There is no kindly way of putting it because Arsène Wenger has been among the greatest and most passionate of football men and you simply cannot patronise such a figure.
You cannot assail with your workday version of life's realities a man who won so gloriously and so often reminded us that as long as the game was played his way, with his values, it would always be uplifting and worthwhile.
You cannot find any easy cover while suggesting it is time for him to find his own route to the door because what you are saying is that something he had, uniquely, has gone beyond recall.
There was such an implication in a question once put to the late Seve Ballesteros, when the sublime golfer seemed as if he might just be the last man on earth not to know that his days of supreme inspiration had passed, and irretrievably so, and his reaction was as thunderous as you might imagine.
Seve's eyes were wide with indignation when he said, "Are you saying I can no longer play?"
No one has had the nerve to make the proposition quite so baldly to Wenger, in his case a genius for fashioning football teams of beautiful style and fluency, in the near seven years since his highest ambition was denied him in the Stade de France in Paris when his finest creation, Thierry Henry, failed to pull the trigger on Barcelona in the 2006 European Cup final.
Yet his decline has been relentless since that night of cruel anti-climax and yesterday we saw the effect more starkly than ever before.
We saw a man on the edge of an abyss which has never been so graphically drawn as in the shadow of the arrival of Bayern Munich for a Champions League tie tonight which many of the game's most trenchant observers fear will be a crushing confirmation that Wenger has indeed been relegated to the byways of both the English and the European game.
He happened to complain most bitterly about the wrong and "harmful" story that he was about to sign a two-year extension to his Arsenal contract.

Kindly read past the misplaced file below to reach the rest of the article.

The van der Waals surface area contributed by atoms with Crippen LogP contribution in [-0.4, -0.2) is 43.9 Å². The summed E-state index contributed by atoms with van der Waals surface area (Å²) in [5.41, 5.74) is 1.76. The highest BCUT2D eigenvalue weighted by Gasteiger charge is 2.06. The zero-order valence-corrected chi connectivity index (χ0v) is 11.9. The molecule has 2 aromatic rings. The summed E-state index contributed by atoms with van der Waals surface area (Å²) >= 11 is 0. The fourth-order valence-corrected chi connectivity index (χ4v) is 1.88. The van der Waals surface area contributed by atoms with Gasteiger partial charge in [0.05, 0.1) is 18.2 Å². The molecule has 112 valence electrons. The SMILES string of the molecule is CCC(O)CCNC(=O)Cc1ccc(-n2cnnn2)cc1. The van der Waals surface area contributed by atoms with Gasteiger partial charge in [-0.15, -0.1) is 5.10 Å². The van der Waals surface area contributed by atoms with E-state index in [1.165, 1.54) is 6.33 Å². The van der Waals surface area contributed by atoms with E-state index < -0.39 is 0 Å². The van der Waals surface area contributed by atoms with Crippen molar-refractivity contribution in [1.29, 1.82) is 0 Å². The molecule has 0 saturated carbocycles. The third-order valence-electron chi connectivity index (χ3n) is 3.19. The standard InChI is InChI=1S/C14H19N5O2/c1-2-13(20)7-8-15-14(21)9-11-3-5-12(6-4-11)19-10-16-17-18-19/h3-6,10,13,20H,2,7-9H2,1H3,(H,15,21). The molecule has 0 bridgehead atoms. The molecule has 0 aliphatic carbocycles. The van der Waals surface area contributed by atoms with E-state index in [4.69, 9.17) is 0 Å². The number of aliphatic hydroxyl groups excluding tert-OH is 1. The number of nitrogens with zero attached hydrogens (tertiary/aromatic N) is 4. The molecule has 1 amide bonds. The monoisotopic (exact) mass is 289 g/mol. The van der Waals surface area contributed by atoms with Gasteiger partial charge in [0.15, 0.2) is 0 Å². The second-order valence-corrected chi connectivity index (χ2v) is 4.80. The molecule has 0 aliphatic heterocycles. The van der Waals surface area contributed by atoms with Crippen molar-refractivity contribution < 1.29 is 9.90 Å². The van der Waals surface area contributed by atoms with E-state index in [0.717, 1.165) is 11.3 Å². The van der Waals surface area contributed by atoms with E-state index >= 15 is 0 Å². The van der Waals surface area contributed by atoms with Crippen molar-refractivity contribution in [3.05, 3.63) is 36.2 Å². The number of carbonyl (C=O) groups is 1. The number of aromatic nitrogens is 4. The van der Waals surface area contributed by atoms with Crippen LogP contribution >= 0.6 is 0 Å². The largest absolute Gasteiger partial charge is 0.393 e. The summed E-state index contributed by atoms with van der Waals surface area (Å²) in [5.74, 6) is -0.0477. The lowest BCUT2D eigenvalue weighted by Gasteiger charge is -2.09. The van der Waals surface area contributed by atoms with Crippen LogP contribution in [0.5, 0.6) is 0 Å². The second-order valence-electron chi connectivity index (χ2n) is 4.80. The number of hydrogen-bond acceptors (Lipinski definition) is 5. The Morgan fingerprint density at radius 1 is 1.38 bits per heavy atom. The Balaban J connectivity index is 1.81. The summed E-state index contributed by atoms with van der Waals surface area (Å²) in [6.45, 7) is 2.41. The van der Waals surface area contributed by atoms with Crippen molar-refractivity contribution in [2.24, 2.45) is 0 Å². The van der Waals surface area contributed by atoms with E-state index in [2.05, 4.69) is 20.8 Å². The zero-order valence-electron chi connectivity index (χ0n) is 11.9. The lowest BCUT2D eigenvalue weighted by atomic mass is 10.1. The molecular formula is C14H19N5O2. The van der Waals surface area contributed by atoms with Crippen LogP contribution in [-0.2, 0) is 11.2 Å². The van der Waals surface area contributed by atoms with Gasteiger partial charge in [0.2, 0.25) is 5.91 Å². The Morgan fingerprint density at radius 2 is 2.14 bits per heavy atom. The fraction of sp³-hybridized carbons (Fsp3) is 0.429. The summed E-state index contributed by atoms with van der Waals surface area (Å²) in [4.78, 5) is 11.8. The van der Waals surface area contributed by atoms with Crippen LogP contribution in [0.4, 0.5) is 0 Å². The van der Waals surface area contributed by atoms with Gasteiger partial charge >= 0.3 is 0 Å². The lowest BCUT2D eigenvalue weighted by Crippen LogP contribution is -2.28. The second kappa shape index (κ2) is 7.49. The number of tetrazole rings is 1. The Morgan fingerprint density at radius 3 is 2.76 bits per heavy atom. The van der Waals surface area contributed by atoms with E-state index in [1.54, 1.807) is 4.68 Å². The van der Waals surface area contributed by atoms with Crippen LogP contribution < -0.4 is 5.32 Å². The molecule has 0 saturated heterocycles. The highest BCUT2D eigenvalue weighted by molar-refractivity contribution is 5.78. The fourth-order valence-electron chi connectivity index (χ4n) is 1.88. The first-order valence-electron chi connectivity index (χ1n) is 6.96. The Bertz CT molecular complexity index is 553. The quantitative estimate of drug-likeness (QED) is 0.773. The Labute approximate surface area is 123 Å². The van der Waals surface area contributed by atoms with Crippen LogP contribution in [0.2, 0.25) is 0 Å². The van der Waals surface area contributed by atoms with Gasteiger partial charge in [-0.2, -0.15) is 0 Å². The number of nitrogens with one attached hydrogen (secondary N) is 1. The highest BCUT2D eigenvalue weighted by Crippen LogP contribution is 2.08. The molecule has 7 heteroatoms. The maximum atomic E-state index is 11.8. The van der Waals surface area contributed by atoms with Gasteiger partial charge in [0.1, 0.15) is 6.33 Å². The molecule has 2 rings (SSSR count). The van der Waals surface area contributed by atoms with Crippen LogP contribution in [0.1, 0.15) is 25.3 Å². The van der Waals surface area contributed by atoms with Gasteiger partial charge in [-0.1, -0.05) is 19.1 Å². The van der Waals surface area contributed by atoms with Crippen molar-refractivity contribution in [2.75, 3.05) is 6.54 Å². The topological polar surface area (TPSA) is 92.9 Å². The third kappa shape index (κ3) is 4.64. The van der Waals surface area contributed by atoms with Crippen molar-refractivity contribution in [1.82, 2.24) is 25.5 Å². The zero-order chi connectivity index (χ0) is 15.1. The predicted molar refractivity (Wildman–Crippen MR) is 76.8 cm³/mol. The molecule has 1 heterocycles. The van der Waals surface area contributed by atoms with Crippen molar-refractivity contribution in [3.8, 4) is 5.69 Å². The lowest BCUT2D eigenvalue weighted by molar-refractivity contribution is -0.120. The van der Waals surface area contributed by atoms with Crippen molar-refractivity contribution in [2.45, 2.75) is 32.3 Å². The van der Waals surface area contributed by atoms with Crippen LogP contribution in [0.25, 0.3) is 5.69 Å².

Some thought this odd when you trawled through all the criticism and doubts that have come in such crashing waves with the pratfalls against Bradford City and Blackburn Rovers and the growing fear that an unblemished record of Champions League qualification has never been under graver threat. But then the more you thought about it, the easier it was to understand why this might provoke the clearest evidence of a growing anger in him because, after all, what would public knowledge of such a development put most at risk?
It would be the painful, if increasingly sceptical, belief that Wenger, like every great football man before him, would sooner or later have to face the consequences of not only prolonged failure to reproduce the success of the past but also the dwindling of serious hope that it might ever happen again.
It would say, officially, that Wenger's years of discontent, of the eroding sense that he retained the ability to re-seed his team with players of the highest talent and competitive character would be allowed to stretch into an indefinite future – one indeed that could not be imagined in any other centre of serious football ambition.
Who but Wenger could imagine a writ running so long and so unconditioned by the need, sooner or later, to win? Ferguson? Mourinho? Guardiola? It is unthinkable anywhere outside of the Emirates Stadium and the shaky premise that a business plan in which uniquely high demands on the pockets of the supporters might promise, apart from jam for the shareholders, some possible but hardly assured renewed involvement at the highest levels of domestic and European competition.